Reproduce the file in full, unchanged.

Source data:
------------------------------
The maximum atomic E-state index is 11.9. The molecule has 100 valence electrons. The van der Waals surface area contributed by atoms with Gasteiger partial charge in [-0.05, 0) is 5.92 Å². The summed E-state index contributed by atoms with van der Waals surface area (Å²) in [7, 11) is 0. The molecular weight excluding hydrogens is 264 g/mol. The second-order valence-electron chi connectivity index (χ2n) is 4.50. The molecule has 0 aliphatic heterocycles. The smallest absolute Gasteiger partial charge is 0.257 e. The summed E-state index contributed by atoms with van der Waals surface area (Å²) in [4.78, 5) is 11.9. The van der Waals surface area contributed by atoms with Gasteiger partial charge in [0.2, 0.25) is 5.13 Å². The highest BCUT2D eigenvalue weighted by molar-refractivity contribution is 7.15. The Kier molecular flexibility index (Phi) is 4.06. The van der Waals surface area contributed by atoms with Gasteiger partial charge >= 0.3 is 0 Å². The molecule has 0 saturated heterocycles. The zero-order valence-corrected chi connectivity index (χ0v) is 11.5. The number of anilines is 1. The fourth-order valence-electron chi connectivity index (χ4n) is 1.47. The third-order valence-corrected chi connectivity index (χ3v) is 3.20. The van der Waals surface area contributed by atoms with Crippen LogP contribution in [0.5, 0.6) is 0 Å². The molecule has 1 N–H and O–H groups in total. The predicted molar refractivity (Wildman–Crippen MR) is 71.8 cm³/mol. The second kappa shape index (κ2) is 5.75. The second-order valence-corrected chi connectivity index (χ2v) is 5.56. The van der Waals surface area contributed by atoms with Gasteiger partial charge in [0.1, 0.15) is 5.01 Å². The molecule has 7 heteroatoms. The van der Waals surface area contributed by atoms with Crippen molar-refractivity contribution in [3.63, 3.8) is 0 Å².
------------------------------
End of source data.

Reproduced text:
The maximum atomic E-state index is 11.9. The molecule has 100 valence electrons. The van der Waals surface area contributed by atoms with Gasteiger partial charge in [-0.05, 0) is 5.92 Å². The summed E-state index contributed by atoms with van der Waals surface area (Å²) in [7, 11) is 0. The molecular weight excluding hydrogens is 264 g/mol. The second-order valence-electron chi connectivity index (χ2n) is 4.50. The molecule has 0 aliphatic heterocycles. The smallest absolute Gasteiger partial charge is 0.257 e. The summed E-state index contributed by atoms with van der Waals surface area (Å²) in [4.78, 5) is 11.9. The van der Waals surface area contributed by atoms with Gasteiger partial charge in [0.2, 0.25) is 5.13 Å². The highest BCUT2D eigenvalue weighted by molar-refractivity contribution is 7.15. The Kier molecular flexibility index (Phi) is 4.06. The van der Waals surface area contributed by atoms with Gasteiger partial charge >= 0.3 is 0 Å². The molecule has 0 saturated heterocycles. The zero-order valence-corrected chi connectivity index (χ0v) is 11.5. The number of anilines is 1. The fourth-order valence-electron chi connectivity index (χ4n) is 1.47. The third-order valence-corrected chi connectivity index (χ3v) is 3.20. The van der Waals surface area contributed by atoms with Crippen LogP contribution in [0.5, 0.6) is 0 Å². The molecule has 1 N–H and O–H groups in total. The predicted molar refractivity (Wildman–Crippen MR) is 71.8 cm³/mol. The second kappa shape index (κ2) is 5.75. The second-order valence-corrected chi connectivity index (χ2v) is 5.56. The van der Waals surface area contributed by atoms with Gasteiger partial charge in [0.1, 0.15) is 5.01 Å². The molecule has 7 heteroatoms. The van der Waals surface area contributed by atoms with Crippen molar-refractivity contribution in [3.63, 3.8) is 0 Å².